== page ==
The next day at the office, you can retrieve the scanned article on your desktop computer, glance over the annotations made the previous night, which have now been attached to or otherwise associated with the article, edit the comments if desired and forward the article and comments, for example, to a colleague.

In this scenario, the reviewer reads the article on paper, but creates the annotations on, for example, a hand-held device. Paper is a wonderful medium for reading due to its high resolution, portable nature and tangibility. In addition, most authors intend for their articles to be read on the familiar 8.5×11 format, and make graphical decisions based on this assumption. Hand-held annotation devices work well for annotating because of their connectivity and portable nature. Furthermore, the display size of a typical hand-held device affords the writing and reading of short pieces of text, which is much more characteristic of annotations than of article-length writings. In effect, the annotation device serves as a small, remote user interface that supplements the affordances of physical paper. Thus, annotations can be made while viewing the original document on a device separate from the annotation device, and stored for subsequent sharing, retrieving and editing.

The systems and methods of this invention allow annotations to be performed on an annotation device that differs from the viewing device.

This invention separately provides systems and methods for attaching annotations to an object.

This invention separately provides systems and methods for attaching annotations to a specific portion of an object.

The invention additionally provides systems and methods that attach annotations to a specific portion of an object based on a phrase completion technique.

This invention additionally provides systems and methods that attach annotations to a specific portion of an object based on a selection of a graphical icon that is a visual surrogate of the object.

This invention additionally provides systems and methods that allow a user to append notes or comments to one or more objects.

This invention additionally provides systems and methods for locating an object to which annotations will be attached.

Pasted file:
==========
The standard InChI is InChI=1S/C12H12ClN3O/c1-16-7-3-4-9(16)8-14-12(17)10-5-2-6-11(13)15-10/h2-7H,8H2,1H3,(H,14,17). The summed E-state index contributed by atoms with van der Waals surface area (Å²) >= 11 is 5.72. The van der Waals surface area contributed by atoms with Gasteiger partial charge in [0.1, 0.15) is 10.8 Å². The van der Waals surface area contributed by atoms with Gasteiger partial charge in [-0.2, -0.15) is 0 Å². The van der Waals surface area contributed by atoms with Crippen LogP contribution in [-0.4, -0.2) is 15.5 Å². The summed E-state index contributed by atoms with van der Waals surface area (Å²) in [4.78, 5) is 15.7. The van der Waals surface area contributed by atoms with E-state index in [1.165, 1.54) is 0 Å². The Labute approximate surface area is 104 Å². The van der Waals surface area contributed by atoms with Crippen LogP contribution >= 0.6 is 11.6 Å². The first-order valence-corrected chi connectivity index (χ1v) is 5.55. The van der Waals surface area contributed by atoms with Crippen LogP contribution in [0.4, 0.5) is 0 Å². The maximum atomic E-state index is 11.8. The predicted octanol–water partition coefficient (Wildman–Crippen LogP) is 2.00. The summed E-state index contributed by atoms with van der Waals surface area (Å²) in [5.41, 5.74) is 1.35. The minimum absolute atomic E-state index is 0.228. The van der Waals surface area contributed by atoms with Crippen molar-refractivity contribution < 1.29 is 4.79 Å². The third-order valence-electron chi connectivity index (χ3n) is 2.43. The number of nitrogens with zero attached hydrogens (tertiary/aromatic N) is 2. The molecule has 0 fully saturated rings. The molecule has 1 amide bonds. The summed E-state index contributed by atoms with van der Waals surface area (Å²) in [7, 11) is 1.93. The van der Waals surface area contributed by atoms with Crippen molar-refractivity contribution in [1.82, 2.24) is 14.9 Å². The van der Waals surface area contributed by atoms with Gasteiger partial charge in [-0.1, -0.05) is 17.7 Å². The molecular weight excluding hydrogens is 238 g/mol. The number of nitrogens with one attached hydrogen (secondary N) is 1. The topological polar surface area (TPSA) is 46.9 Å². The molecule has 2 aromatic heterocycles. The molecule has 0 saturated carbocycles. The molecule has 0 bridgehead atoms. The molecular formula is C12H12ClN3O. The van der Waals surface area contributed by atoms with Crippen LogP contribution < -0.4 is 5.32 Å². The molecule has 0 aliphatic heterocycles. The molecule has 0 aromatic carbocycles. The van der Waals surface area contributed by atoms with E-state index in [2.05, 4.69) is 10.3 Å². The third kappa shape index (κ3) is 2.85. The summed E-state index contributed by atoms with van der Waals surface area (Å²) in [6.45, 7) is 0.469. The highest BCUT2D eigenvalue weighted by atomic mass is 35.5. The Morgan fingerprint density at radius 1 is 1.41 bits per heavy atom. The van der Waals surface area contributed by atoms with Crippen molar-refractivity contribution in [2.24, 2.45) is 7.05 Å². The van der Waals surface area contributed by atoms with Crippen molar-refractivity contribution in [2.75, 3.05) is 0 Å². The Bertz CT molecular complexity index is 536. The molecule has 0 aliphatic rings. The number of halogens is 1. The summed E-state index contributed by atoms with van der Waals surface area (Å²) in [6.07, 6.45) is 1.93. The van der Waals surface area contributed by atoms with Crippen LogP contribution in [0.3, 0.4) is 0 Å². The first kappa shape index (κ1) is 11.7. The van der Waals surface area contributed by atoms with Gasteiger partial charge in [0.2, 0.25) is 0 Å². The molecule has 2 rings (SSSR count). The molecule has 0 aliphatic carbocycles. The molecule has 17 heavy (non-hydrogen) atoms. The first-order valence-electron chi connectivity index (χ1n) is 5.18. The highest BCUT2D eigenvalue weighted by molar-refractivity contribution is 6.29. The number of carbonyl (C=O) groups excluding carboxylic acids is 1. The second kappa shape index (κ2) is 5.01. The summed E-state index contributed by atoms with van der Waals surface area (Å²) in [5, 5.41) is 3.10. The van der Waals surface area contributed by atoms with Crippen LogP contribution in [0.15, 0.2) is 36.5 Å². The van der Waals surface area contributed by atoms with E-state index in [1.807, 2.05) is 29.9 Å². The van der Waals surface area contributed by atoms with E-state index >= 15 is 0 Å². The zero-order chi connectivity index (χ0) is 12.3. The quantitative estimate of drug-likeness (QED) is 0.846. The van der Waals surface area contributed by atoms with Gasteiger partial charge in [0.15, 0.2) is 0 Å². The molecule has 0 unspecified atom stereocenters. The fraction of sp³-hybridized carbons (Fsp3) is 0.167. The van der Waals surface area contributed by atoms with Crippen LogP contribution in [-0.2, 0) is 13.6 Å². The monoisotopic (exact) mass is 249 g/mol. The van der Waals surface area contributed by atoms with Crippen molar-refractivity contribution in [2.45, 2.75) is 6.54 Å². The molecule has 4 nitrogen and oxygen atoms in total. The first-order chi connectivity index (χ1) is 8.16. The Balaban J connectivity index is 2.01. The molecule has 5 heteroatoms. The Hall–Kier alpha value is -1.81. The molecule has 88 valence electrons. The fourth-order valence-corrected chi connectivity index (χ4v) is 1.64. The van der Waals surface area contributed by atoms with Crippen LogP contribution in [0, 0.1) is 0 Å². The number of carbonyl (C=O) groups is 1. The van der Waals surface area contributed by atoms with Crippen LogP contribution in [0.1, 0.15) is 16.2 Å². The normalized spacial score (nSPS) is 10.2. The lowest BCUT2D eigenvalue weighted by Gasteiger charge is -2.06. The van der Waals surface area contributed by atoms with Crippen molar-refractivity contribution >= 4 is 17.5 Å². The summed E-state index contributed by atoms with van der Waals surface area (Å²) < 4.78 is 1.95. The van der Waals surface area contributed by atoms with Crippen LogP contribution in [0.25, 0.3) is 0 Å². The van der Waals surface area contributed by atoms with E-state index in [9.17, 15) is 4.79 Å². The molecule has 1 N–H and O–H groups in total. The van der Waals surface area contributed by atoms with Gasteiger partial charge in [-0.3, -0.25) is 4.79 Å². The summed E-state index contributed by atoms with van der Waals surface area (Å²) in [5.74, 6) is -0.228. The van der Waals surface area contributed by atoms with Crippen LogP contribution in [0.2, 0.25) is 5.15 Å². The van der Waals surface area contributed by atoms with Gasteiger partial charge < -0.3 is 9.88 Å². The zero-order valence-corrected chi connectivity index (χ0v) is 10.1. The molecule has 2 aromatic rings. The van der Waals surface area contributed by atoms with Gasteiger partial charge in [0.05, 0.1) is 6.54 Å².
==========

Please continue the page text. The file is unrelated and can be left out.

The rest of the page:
The annotation systems and methods of this invention allow a user to associate annotations with one or more portions of an object that is viewed on a device that is different from the annotation device. For example, the viewing device may be as simple as paper. An object identifier is returned as the result of the user's search for the object via its characteristics. For example, the user can search a network for an identifier representing a particular device or object. In particular, the identifier could be one or more of, for example, a street address, an Internet Protocol (IP) address, or any other identifier, or handle, which uniquely and consistently identifies one or more devices or objects. This object identifier is either forwarded to the annotation device at synchronization time or directly transferred and stored in the device, depending on where the search took place. On the annotation device, the user can associate annotations with the object identifier. Upon completion of the annotations, the systems and methods of this invention synchronize the annotations with the object based on the object identifier.

The annotation systems and methods of this invention also allow a user to associate annotations with one or more portions of an object using a combination of graphical and textual techniques. Specifically, an object identifier is returned that identifies one or more objects. This object identifier and a digital representation of that object, its digital surrogate, is then copied and forwarded to the annotation device. On the annotation device, the user can use graphical and textual techniques on this surrogate to specify the particular location at which annotations are to be associated. Upon finding the correct location, annotations are entered and associated with the object identifier and the location information. Upon completion of the annotations, the systems and methods of this invention synchronize the annotations with the object based on the object identifier.

These and other features and advantages of this invention are described in or are apparent from the following detailed description of the preferred embodiments.

BRIEF DESCRIPTION OF THE DRAWINGS

The preferred embodiments of the invention will be described in detail, with reference to the following Figures, wherein:

FIG. 1 is a functional block diagram showing a first exemplary embodiment of an annotation system according to this invention;

FIG. 2 shows an exemplary search user interface in accordance with the systems and methods of this invention;

FIG. 3 illustrates an exemplary search results user interface in accordance with the systems and methods of this invention;